theQuestion: Should Canadians be guaranteed a minimum annual income provided by the government?*
Canada is special. No other country has been so thoroughly sliced and diced into a multitude of competing special interests – all jockeying for special recognition from the legislature, protection from the courts and payment from the government.
The contest is fierce between organizations and activists, which seek to carve out special treatment for those they represent — including those on welfare and the working poor. Special interest groups in Canada battle by every means available to capture what they consider a fair share of the public purse, often at the expense of the other.
The battle never ends, not because government isn’t providing enough income support to those in need, but because those in need will always demand more. A minimum guaranteed annual income would only set a new floor for government handouts — a new baseline — that activists will use to continue their efforts to advocate for increased funding and to expand the classification of those who are in need.
A guaranteed annual income program would provide individuals or families an unconditional cash transfer to ensure a minimum annual income. It would replace the current complex, overlapping income support system with a single program administered by the federal government. Could you imagine how massive and unwieldy this new bureaucracy would be? Try to stop laughing or crying.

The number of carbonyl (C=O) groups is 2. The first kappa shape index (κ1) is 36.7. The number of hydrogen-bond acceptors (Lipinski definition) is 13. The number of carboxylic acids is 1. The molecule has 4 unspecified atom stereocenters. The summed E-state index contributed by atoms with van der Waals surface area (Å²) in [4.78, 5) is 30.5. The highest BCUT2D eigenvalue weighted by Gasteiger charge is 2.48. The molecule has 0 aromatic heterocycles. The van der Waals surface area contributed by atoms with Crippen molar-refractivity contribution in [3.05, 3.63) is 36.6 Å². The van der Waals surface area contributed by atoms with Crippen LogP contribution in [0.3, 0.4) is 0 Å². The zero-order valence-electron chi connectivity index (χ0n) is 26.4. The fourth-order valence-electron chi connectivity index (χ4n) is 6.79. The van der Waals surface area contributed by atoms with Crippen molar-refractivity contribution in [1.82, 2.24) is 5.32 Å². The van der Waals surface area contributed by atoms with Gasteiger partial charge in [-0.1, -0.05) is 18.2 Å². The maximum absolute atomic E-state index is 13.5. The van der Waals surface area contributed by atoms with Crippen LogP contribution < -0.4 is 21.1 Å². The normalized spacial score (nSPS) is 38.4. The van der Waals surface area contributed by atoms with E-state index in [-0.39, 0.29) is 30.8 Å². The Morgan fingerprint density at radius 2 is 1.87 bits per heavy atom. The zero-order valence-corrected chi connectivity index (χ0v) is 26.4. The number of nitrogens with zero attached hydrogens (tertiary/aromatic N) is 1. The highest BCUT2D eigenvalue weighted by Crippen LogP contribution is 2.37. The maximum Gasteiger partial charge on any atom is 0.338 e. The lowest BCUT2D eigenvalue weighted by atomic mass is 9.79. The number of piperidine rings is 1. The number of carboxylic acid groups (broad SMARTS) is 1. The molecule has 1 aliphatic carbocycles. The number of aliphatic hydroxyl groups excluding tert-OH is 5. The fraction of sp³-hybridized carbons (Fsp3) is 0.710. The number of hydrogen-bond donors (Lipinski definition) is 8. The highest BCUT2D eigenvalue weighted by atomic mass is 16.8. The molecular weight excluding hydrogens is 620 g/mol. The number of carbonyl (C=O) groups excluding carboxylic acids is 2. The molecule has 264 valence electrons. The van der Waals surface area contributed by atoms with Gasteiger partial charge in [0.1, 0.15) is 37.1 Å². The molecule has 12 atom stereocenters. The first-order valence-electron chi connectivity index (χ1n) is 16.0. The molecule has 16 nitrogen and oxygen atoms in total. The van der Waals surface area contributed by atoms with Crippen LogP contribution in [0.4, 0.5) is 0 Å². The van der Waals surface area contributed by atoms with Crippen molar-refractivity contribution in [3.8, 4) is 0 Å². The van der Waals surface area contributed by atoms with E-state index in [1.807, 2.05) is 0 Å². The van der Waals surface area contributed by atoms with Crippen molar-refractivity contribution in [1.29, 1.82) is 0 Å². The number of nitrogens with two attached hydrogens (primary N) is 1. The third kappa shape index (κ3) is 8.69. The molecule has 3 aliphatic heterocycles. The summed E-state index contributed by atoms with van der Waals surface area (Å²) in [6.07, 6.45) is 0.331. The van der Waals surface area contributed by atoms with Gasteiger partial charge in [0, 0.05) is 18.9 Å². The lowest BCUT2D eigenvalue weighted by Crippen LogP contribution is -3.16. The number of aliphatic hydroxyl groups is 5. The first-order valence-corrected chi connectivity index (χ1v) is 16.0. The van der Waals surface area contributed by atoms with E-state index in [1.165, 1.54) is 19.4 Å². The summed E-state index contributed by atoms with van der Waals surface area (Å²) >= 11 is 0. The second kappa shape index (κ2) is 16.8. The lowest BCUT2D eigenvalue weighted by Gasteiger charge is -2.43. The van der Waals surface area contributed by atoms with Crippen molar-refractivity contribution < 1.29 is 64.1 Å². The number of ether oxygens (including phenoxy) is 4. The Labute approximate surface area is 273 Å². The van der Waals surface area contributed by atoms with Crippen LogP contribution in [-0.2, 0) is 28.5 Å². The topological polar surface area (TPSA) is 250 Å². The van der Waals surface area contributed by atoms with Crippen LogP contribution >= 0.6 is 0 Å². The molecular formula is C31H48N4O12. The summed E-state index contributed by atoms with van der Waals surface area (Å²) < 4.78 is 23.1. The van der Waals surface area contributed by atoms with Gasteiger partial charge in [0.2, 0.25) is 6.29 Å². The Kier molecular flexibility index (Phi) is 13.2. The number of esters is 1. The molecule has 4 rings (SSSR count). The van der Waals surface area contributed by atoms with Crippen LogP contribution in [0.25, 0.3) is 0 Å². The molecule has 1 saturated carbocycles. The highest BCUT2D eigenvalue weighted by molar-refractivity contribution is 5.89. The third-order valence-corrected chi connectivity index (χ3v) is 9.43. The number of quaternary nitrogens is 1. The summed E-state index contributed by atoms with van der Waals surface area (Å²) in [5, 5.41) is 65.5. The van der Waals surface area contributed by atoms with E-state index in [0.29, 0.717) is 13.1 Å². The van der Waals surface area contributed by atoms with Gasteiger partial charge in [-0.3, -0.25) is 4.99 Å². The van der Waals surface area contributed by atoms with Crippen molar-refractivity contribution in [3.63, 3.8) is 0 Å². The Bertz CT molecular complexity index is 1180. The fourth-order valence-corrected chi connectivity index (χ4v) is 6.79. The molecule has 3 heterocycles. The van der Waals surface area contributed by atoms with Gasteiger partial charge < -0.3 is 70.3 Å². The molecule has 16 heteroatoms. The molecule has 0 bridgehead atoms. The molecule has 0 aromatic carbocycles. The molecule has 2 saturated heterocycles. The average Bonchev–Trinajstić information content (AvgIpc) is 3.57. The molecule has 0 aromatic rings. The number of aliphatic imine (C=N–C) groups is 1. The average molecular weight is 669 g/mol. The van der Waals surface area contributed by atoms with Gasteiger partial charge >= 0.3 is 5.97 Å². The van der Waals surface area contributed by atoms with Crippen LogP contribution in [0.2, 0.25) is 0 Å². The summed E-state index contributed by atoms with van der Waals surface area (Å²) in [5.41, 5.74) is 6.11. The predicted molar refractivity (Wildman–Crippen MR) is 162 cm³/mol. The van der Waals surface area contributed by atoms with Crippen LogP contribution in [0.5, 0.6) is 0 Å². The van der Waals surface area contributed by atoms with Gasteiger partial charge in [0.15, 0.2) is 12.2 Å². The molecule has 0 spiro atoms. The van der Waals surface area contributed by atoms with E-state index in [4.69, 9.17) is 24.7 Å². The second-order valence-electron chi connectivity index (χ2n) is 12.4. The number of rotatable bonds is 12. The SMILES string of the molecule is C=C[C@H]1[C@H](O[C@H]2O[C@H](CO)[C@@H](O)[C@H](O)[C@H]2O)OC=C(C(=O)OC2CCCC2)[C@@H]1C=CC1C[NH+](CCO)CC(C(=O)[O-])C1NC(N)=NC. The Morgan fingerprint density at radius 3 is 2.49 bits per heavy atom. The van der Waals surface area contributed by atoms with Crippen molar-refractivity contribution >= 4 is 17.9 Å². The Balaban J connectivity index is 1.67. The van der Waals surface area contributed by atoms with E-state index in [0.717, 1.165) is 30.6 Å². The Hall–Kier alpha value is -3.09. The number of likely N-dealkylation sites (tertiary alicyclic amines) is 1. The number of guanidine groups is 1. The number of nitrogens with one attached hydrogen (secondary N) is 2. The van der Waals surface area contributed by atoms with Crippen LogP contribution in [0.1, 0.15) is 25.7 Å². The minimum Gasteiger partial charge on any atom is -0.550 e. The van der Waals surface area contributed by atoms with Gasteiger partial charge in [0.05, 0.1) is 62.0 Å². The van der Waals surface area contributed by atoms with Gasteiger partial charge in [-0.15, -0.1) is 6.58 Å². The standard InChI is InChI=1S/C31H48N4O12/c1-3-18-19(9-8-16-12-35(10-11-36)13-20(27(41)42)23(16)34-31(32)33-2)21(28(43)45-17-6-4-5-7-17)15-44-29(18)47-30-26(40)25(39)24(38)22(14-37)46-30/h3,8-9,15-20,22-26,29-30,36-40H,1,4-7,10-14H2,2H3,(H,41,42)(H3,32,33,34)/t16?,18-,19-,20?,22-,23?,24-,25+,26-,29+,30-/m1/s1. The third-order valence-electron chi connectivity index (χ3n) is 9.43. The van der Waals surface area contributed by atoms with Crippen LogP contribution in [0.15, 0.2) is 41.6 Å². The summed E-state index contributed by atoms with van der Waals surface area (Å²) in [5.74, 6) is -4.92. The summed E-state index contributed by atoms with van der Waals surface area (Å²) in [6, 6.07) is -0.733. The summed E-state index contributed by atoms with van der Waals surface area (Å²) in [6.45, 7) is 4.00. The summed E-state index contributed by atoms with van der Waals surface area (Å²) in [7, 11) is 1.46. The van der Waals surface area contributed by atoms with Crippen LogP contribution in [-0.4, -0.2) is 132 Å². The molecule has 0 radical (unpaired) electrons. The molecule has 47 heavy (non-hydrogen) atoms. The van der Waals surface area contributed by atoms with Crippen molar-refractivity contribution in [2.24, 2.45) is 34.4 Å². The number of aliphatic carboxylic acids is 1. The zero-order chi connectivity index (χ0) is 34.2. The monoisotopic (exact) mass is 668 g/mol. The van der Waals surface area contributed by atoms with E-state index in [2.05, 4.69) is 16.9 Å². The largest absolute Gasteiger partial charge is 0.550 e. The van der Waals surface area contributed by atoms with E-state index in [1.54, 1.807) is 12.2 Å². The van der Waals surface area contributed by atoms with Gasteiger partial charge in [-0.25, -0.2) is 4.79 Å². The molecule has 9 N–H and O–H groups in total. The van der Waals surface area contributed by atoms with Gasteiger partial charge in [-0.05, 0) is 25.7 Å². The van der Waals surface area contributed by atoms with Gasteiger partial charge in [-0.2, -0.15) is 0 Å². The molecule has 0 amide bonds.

For this scheme to work, all three levels of government would have to come together and agree on levels of income support and how to pay for it. The provinces would have to abdicate their responsibilities for income assistance and hand it over to the feds. One could only imagine how impossible it would be to get all the provinces to agree. Not to mention, there are legitimate arguments for varying levels of income assistance based on differences in cost of living from city to city, region to region and province to province.
Could we reasonably rely on the federal government to best protect the needs of Metro Vancouverites over, say, those living in St. John’s, Newfoundland? If you think it’s a fight to get increased welfare funding out of the Christy Clark government, then wait until you have to appeal to Ottawa and compete with Atlantic Canada, who are the real experts at lobbying for federal handouts.
It’s dubious that a national guaranteed annual income would end the poverty debate. This program would be a nightmare. Good thing it’s no more than a pipe dream.